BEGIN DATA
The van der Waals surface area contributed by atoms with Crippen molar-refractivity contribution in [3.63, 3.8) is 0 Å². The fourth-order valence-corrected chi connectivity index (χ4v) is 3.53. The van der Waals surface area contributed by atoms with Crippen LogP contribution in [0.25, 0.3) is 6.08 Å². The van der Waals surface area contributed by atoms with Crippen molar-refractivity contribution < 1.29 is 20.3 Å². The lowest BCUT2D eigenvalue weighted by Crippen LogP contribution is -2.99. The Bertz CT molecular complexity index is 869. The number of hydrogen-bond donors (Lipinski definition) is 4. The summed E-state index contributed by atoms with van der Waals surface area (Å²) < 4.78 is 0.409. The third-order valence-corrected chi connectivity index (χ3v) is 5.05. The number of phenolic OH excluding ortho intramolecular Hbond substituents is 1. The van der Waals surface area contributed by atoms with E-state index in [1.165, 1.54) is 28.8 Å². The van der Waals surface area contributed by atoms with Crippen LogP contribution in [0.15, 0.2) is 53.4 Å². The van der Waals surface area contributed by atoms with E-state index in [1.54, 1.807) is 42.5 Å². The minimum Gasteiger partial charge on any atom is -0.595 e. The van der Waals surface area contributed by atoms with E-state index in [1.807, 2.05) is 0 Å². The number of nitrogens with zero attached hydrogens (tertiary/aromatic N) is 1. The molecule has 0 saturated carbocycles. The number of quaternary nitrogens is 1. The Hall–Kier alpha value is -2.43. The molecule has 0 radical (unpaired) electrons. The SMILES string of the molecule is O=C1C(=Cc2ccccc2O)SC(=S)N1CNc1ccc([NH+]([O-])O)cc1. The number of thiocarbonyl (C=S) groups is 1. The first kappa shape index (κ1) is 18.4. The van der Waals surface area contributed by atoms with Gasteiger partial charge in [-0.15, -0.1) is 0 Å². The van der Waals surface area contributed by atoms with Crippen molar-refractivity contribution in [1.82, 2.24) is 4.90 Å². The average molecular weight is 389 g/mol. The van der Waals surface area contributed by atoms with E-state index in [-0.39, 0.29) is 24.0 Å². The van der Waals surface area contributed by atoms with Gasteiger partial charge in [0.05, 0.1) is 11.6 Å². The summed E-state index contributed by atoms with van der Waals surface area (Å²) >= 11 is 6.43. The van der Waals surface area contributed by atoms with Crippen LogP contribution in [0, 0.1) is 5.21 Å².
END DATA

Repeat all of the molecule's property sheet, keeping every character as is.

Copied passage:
The van der Waals surface area contributed by atoms with Crippen molar-refractivity contribution in [3.63, 3.8) is 0 Å². The fourth-order valence-corrected chi connectivity index (χ4v) is 3.53. The van der Waals surface area contributed by atoms with Crippen LogP contribution in [0.25, 0.3) is 6.08 Å². The van der Waals surface area contributed by atoms with Crippen molar-refractivity contribution < 1.29 is 20.3 Å². The lowest BCUT2D eigenvalue weighted by Crippen LogP contribution is -2.99. The Bertz CT molecular complexity index is 869. The number of hydrogen-bond donors (Lipinski definition) is 4. The summed E-state index contributed by atoms with van der Waals surface area (Å²) < 4.78 is 0.409. The third-order valence-corrected chi connectivity index (χ3v) is 5.05. The number of phenolic OH excluding ortho intramolecular Hbond substituents is 1. The van der Waals surface area contributed by atoms with E-state index in [1.165, 1.54) is 28.8 Å². The van der Waals surface area contributed by atoms with Crippen LogP contribution in [0.15, 0.2) is 53.4 Å². The van der Waals surface area contributed by atoms with E-state index in [1.54, 1.807) is 42.5 Å². The minimum Gasteiger partial charge on any atom is -0.595 e. The van der Waals surface area contributed by atoms with E-state index in [1.807, 2.05) is 0 Å². The number of nitrogens with zero attached hydrogens (tertiary/aromatic N) is 1. The molecule has 0 saturated carbocycles. The number of quaternary nitrogens is 1. The Hall–Kier alpha value is -2.43. The molecule has 0 radical (unpaired) electrons. The SMILES string of the molecule is O=C1C(=Cc2ccccc2O)SC(=S)N1CNc1ccc([NH+]([O-])O)cc1. The number of thiocarbonyl (C=S) groups is 1. The first kappa shape index (κ1) is 18.4. The van der Waals surface area contributed by atoms with Gasteiger partial charge in [-0.15, -0.1) is 0 Å². The van der Waals surface area contributed by atoms with Crippen molar-refractivity contribution in [1.82, 2.24) is 4.90 Å². The average molecular weight is 389 g/mol. The van der Waals surface area contributed by atoms with E-state index in [-0.39, 0.29) is 24.0 Å². The van der Waals surface area contributed by atoms with Gasteiger partial charge in [0.05, 0.1) is 11.6 Å². The summed E-state index contributed by atoms with van der Waals surface area (Å²) >= 11 is 6.43. The van der Waals surface area contributed by atoms with Crippen LogP contribution in [0, 0.1) is 5.21 Å².